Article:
Promise! For now: I will eat the chocolate-almond pudding I just made, with of course a cherry on top. Rain on a Saturday night.

03 September 2008

Genthin and Parchen

Oh dear! I finally, finally worked at two German schools again, after 1,5 months of submerging myself in Italian goodness. I came home on a Sunday and dove deep into Sachsen-Anhalt village life on Tuesday. Quite a culture shock, and I think I can say I was the one with the darkest skin color in entire Genthin....
Once again, the culinarities that German small town offers were also represented here, and not more than that: one "Asia-Imbiss", one pizzeria (but with real oven!) and one Gasthaus with German food. Spoiled as I had gotten by Italian pizza, I appreciated the German interpretation even less this time: thick crust, 1 kilo cheese and 3 olives. That covered one night of dinner. The second night I was lazy and opted for the Gasthaus in the hotel we stayed at, which resulted in eating a not-even-so-bad tomatosoup (yet the mozzarella which they had creatively added, had tried to take its original ball-shaped form again at the bottom of the cup) and boiled potatoes with butter and parsley.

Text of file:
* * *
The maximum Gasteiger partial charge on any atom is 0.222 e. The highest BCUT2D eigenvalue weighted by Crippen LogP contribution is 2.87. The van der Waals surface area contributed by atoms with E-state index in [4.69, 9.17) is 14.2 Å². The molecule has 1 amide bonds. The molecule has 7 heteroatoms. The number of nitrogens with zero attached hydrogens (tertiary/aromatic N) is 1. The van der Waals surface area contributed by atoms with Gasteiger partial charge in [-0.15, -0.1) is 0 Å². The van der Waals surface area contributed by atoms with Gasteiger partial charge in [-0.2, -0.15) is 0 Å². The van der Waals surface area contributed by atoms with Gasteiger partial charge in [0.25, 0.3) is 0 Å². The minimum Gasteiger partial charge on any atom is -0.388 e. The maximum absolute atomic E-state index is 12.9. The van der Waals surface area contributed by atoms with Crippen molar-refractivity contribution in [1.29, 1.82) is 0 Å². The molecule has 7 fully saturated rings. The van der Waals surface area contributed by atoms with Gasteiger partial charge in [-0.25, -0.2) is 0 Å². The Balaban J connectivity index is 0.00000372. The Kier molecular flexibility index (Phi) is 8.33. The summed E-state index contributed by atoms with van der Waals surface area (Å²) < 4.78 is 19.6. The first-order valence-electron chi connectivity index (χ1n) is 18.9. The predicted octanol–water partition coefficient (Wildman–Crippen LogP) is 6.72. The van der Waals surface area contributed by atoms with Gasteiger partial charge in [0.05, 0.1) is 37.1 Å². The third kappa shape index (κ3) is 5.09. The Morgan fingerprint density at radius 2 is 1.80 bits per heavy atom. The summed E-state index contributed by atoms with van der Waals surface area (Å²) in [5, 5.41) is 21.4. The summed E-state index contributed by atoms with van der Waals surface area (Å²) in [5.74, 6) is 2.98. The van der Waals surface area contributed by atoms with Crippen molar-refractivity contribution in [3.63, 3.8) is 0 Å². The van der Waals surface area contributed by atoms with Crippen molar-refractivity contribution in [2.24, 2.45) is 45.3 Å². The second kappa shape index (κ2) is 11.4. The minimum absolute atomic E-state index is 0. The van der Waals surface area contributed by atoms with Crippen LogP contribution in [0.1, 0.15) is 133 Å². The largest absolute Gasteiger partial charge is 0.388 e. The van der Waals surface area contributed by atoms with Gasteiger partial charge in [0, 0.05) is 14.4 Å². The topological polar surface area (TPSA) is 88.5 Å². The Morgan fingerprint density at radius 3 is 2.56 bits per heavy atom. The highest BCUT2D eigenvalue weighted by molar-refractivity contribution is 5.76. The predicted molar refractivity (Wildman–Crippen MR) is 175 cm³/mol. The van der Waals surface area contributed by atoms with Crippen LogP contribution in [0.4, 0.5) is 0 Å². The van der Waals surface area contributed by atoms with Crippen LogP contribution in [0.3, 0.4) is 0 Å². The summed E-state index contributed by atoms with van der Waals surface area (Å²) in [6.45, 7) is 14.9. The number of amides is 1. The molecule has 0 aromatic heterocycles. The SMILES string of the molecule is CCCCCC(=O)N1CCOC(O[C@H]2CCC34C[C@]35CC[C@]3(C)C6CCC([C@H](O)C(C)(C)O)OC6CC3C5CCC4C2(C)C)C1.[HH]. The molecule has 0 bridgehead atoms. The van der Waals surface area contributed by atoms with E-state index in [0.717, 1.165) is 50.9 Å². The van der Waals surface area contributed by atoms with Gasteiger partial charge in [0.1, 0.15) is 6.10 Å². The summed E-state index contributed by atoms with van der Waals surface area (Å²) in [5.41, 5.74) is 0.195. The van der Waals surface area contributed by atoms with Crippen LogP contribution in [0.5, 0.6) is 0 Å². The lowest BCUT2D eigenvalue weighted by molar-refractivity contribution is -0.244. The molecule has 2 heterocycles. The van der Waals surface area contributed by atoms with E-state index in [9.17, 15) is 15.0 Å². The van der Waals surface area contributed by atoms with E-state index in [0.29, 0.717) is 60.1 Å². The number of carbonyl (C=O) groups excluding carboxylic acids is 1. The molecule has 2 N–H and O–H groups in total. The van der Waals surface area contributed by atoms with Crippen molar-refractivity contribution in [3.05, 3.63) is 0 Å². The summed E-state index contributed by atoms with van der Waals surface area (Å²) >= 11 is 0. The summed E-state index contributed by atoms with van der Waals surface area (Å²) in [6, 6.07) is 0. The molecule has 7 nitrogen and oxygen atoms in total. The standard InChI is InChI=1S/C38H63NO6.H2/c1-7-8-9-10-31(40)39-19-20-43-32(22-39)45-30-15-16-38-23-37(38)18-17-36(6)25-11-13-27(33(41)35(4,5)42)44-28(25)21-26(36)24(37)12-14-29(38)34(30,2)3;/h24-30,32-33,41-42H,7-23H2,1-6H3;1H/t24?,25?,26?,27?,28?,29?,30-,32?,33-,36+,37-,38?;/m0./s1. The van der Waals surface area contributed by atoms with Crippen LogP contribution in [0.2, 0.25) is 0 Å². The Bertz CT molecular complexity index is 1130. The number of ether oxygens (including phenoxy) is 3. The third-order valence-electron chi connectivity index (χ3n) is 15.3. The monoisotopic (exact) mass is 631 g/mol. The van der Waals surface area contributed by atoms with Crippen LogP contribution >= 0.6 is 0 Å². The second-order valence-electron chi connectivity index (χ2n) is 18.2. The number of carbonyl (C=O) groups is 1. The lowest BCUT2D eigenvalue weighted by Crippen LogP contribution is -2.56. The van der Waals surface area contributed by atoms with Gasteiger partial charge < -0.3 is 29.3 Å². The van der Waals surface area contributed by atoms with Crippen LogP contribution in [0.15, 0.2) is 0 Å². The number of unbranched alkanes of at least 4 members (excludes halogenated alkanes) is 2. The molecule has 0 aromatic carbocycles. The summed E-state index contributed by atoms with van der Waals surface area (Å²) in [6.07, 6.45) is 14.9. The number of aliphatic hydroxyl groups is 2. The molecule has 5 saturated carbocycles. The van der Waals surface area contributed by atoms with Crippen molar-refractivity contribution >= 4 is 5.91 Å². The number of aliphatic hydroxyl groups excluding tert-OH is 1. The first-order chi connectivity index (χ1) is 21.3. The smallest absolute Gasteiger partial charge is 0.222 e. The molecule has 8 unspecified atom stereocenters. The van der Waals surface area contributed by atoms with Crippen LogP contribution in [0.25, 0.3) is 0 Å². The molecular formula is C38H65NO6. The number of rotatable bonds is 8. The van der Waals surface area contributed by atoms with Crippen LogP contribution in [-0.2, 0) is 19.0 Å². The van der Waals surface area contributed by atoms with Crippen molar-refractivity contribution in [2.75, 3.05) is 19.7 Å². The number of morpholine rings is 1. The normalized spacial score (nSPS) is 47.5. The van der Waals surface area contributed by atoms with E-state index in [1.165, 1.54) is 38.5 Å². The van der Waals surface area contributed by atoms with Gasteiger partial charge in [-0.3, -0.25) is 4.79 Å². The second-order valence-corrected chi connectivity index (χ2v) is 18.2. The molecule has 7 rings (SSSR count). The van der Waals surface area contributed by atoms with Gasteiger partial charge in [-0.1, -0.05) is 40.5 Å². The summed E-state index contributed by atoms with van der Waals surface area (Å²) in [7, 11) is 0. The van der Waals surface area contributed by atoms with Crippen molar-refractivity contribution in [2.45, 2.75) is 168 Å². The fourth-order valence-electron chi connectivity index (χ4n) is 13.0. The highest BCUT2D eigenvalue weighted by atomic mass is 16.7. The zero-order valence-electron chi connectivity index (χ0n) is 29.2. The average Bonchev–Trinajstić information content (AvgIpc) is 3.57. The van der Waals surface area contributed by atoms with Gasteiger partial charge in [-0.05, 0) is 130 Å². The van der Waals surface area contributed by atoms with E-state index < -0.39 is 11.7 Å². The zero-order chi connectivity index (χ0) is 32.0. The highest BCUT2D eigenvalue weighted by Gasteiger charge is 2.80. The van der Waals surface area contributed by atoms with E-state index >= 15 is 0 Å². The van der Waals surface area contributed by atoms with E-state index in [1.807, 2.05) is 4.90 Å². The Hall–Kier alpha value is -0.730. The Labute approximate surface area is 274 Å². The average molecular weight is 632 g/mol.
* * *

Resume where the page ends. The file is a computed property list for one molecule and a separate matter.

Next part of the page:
On the schools, we were provided with food this time, but I didn't have the time to eat so much, let alone take pictures. The second day, there were salads in boxes, and old fries. The fries were quite disappointing, I thought Germans formed a holy alliance with potatoes? Hm, maybe an exception was made here, for as we all know, Dutch make better fries.

There were more things in the room as I ate the fries:

Only on the last day I found a plate I could eat in peace, after a whole day of running around trying to do my job as well as possible. Unfortunately, I didn't like it so much; on the pictures it looks quite harmless, but I simply cannot bear this slimy substance on an empty stomach.